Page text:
Operation Crucible is supported by British Metals Recycling Association (BMRA), the trade body for scrap metal dealers, and the Church Buildings Council (CBC), which supports over 16,000 cathedral and church buildings of The Church of England.
Operations in Hertfordshire took place in St Albans, East Herts and Hertsmere.
Police officers from Bishop’s Stortford Safer Neighbourhood Team checked 346 passing vehicles on Tuesday, September 9 between 8.30am until 3pm at the grounds of Bishop’s Stortford football club. They were joined by the Road Policing Unit, East Herts District Council’s waste carrier and taxi check officers, Trading Standards, HMRC Fuel Testing and Hidden Economy Teams and Historic England.
The results of the operation included:
- One vehicle seized as the driver had no insurance.
- Twelve Traffic Offence Reports (TORs) were given to drivers for a number of offences including having no MOT and incorrect licences.
- Nine Vehicle Defect Rectification Scheme (VDRS) notices for offences including carrying unsecure loads, illegal tinting of windows and driving with unsafe tyres.
- HMRC’s Fuel testing team checked 40 vehicles for suspected red diesel theft and their Hidden Economy team interviewed 54 people about their employment status and the benefits they were receiving. Twenty of these cases will require further investigation.
In Stapleford, police officers from Hertford Police Station’s Operational Support group visited a scrap metal dealer found to be operating without a valid licence. As a result a man was arrested in connection with not having the correct licence to run a scrap metal dealer. He was later cautioned.
In Hertsmere, officers from Hemel Hempstead Safer Neighbourhood Team, the Operational Support Group and Environmental Officers from Hertsmere Borough Council visited a scrap metal dealer in Aldenham, near Watford. Further investigations into metal railway signalling cable found at the site are on-going.
Police in Hertsmere and St Albans held a joint operation at in Harper Lane, St Albans between 12pm and 2.30pm on Friday September 9. Police officers and Police Community Support Officers (PCSOs) from St Albans and Hertsmere Safer Neighbourhood Team, the Constabulary’s Rural Operational Support Team (ROST) and the Bedfordshire, Cambridgeshire and Hertfordshire Roads Policing Unit assisted the operation alongside Environmental Health Officers from St Albans and Hertsmere District Councils, Trading Standards and a scrap metal expert.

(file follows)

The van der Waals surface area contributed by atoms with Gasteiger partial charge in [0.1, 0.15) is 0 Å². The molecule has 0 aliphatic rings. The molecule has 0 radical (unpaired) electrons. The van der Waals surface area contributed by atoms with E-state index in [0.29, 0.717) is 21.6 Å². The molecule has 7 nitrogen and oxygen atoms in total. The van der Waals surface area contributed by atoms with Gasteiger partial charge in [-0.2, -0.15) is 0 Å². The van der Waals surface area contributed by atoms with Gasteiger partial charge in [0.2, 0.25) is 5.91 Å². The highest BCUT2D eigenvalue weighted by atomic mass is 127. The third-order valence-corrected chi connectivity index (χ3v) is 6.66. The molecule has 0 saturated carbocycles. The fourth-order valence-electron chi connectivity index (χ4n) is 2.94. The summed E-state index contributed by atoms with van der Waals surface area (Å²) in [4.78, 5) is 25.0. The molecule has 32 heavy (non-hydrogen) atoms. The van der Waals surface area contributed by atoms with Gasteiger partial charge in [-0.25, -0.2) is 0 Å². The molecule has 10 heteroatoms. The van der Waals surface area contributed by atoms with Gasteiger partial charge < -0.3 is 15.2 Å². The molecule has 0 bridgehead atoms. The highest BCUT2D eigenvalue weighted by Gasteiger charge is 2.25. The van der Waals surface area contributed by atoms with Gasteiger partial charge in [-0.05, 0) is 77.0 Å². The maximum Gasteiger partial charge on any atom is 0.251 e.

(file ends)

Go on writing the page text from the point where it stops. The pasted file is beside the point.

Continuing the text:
As part of the operation, the teams were looking over vehicles involved in the haulage of waste and scrap metal. A total of 42 vehicles were checked to ensure they were carrying the relevant waste carrier and scrap metal licences and that no traffic offences were being committed.
The results of the operation included:
- One vehicle seized as the driver had no licence or insurance
- A Vehicle Defect Rectification Scheme (VDRS) was given for a defective tyre.
- Two verbal warnings were given to people driving vehicles that needed to get more minor defects addressed as soon as possible.
Trading Standards spoke to each of the drivers and offered them advice if needed and Environmental officers checked waste licences of vehicles and also gave drivers advice.
Over the weekend (Saturday, September 10 and Sunday, September 11) police officers from St Albans Safer Neighbourhood Team attended the heritage sites of St Albans Clock Tower, St Albans Abbey and the Verulamium Museum to sign people up to Heritage Watch. A total of 34 people were signed up to the scheme.
Heritage Watch is a scheme which aims to protect the county’s thousands of historical sites, monuments and artefacts from heritage and cultural property crime. Through the scheme, the Constabulary hopes to further protect the county’s historical artefacts and heritage sites by improving communication between people who live near these sites, those who have an interest in the county’s heritage and the police.
The public can sign up to become members of Heritage Watch via the Constabulary’s web pages: www.herts.police.uk/HeritageWatch. Members will receive regular updates about issues or crimes at heritage sites in their local areas. They will also be signed up to Neighbourhood Watch’s OWL (Online Watch Link) system which will keep them up to date with crimes and police events happening close to where they live.